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Glioblastoma Genomes Point to Non-Coding Driver Mutations

NEW YORK – New research has uncovered non-coding mutations that can help drive the formation of glioblastoma (GBM) brain tumors through regulatory interactions that alter expression of new and known GBM-related genes, including non-coding variants that affect the promoter of the semaphorin-coding gene SEMA3C.

"Our results show that a specific, evolutionarily conserved, mutation in the vicinity of SEMA3C disrupts the binding of certain proteins whose task is to bind genes and regulate their activity," senior author Karin Forsberg-Nilsson, an immunology, genetics, and pathology researcher at Uppsala University, said in a statement, noting that these and other findings from the study "confirm the importance of the association between genetic alterations in non-coding regions, their biological function, and disease pathology."

As she and her colleagues reported in Genome Biology on Tuesday, they did whole-genome sequencing on tumor and matched normal samples from dozens of treatment-naïve or relapsed wild-type IDH1 GBM cases, including 35 yet-to-be-treated primary GBM cases and four relapsed cases. Within that collection, which included tumors from classical, mesenchymal, and proneural subtypes, they considered both the coding and the non-coding mutations, somatic copy number changes, and other alterations that may contribute to tumor formation, particularly at evolutionarily constrained sites in the genome.

"We apply whole-genome sequencing to identify non-coding mutations, with regulatory potential in GBM, under the hypothesis that regions of evolutionary constraint are likely to be functional, and somatic mutations are likely more damaging than in unconstrained regions," Forsberg-Nilsson and her co-authors wrote.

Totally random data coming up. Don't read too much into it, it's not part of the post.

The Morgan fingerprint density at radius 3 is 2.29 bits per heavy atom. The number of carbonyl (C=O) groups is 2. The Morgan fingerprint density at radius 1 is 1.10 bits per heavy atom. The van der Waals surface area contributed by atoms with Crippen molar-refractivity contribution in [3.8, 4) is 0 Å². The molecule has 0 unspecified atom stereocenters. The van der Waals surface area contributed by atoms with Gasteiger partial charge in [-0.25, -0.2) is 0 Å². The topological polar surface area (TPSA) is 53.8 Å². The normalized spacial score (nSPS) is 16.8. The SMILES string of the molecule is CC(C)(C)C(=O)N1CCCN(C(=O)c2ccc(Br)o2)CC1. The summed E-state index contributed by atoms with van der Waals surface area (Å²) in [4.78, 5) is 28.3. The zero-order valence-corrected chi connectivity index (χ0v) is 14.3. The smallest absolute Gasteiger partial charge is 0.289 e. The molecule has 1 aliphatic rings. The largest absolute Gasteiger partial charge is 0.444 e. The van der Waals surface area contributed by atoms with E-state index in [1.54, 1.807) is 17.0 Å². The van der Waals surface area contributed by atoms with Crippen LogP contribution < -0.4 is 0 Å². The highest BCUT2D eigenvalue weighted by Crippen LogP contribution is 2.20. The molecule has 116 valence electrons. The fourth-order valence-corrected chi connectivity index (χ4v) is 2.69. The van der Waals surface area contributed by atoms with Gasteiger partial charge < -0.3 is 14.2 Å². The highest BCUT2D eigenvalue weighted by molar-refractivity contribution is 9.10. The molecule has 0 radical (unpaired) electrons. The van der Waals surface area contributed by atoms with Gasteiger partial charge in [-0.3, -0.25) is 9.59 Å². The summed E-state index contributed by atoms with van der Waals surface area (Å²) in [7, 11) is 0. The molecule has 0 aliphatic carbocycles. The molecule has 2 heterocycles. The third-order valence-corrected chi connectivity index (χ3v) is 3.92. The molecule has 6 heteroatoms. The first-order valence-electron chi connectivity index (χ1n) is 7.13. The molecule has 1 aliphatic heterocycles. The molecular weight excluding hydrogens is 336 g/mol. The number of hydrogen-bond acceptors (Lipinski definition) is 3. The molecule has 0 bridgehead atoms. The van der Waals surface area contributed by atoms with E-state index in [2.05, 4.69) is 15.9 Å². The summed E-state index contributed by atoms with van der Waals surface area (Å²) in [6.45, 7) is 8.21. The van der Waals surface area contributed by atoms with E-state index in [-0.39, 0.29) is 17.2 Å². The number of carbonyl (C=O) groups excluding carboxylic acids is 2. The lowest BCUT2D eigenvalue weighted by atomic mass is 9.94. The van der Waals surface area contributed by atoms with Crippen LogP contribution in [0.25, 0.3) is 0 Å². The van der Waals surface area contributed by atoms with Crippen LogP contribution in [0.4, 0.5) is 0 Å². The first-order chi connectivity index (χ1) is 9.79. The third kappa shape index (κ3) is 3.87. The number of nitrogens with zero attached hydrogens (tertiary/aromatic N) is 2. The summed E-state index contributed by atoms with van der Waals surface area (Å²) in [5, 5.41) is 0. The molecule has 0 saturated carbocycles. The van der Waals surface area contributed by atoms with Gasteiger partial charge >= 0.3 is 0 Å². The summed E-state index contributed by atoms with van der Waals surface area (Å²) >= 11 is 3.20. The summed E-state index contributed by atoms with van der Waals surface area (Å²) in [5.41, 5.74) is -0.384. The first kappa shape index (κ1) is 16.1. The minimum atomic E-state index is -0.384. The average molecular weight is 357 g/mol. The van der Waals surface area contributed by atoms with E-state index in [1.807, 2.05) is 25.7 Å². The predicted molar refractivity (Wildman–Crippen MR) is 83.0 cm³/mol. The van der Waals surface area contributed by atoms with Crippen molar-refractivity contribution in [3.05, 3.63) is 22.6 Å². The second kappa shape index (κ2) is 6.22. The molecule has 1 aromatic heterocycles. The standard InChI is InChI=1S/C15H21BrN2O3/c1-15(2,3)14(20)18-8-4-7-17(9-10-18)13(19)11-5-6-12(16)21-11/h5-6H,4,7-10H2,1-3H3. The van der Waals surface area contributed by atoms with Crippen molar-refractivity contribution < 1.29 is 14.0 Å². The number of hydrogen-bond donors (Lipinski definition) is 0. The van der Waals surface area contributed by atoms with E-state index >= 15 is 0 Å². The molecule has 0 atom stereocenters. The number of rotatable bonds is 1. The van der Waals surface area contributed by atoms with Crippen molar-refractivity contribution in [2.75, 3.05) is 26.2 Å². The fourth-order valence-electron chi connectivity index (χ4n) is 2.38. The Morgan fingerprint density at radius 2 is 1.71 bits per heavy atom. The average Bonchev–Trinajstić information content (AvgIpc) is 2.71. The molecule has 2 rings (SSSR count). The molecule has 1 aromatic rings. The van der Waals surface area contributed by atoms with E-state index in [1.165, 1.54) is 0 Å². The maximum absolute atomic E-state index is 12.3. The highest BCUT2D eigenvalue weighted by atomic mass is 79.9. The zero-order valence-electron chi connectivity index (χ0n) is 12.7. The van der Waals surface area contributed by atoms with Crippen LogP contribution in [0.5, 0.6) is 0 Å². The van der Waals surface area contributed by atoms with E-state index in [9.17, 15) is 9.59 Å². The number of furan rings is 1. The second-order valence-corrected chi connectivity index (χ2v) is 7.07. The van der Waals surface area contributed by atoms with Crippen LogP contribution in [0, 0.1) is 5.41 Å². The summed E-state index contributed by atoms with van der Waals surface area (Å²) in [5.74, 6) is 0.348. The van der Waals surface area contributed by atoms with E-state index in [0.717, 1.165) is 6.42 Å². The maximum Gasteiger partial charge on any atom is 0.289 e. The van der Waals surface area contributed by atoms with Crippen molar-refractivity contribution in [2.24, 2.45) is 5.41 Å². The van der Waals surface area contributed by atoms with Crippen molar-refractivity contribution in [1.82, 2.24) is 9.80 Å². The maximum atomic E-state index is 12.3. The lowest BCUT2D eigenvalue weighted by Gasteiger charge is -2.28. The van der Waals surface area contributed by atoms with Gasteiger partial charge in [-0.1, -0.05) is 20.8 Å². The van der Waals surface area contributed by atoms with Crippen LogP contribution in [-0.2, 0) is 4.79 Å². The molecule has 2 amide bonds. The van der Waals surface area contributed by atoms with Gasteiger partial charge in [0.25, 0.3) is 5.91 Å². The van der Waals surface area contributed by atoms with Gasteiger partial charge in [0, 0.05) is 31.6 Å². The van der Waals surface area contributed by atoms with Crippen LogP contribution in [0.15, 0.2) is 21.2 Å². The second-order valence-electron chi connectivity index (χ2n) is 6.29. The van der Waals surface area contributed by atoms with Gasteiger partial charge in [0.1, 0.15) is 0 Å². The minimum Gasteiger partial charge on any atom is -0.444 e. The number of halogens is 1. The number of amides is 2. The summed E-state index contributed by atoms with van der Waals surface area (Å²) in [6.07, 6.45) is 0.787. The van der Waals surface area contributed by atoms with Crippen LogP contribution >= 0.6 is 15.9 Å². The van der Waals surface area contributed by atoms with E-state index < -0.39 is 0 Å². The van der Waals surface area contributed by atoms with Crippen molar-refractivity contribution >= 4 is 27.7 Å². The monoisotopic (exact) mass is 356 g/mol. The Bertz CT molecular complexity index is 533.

Along with alterations affecting coding genes linked to GBM previously, the team's analyses pointed to an over-representation of non-coding mutations falling near 78 GBM-related genes. While non-coding variants appeared to be less common near protein-coding genes not implicated in GBM in past studies, the analysis highlighted suspicious changes in non-coding sequences falling near almost 1,800 genes.

"The catalog of exome mutations across our samples largely mirrors what has previously been described, thus serving to validate the cohort," the authors wrote. "In addition, we report here a range of non-coding constraint mutations that may have functional impact on the disease."

The researchers focused much of their follow-up work on SEMA3C and the dynein cytoplasmic 1 intermediate chain 1 gene DYNC1I1 — genes that are reportedly expressed at higher- and lower-than-usual levels, respectively, in prior studies of glioma — along with more than 40 of the genes that were not implicated in GBM in prior studies.

The authors noted that SEMA3C and DYNC1I1 "show the highest frequencies of alterations, with multiple mutations overlapping transcription factor binding sites."

Consistent with transcription factor binding predictions for the non-coding constraint mutation sites considered, the team noted that available chromatin immunoprecipitation sequence data pointed to a dip in DNA binding in the SEMA3C promoter region in the presence of GBM-related non-coding mutations. 

From these and other findings, they suggested that "a better understanding of the non-coding genome of GBM tumors will help in elucidation of functional genetic and epigenetic alterations and consequently may unlock therapeutic opportunities for personalized treatment strategies."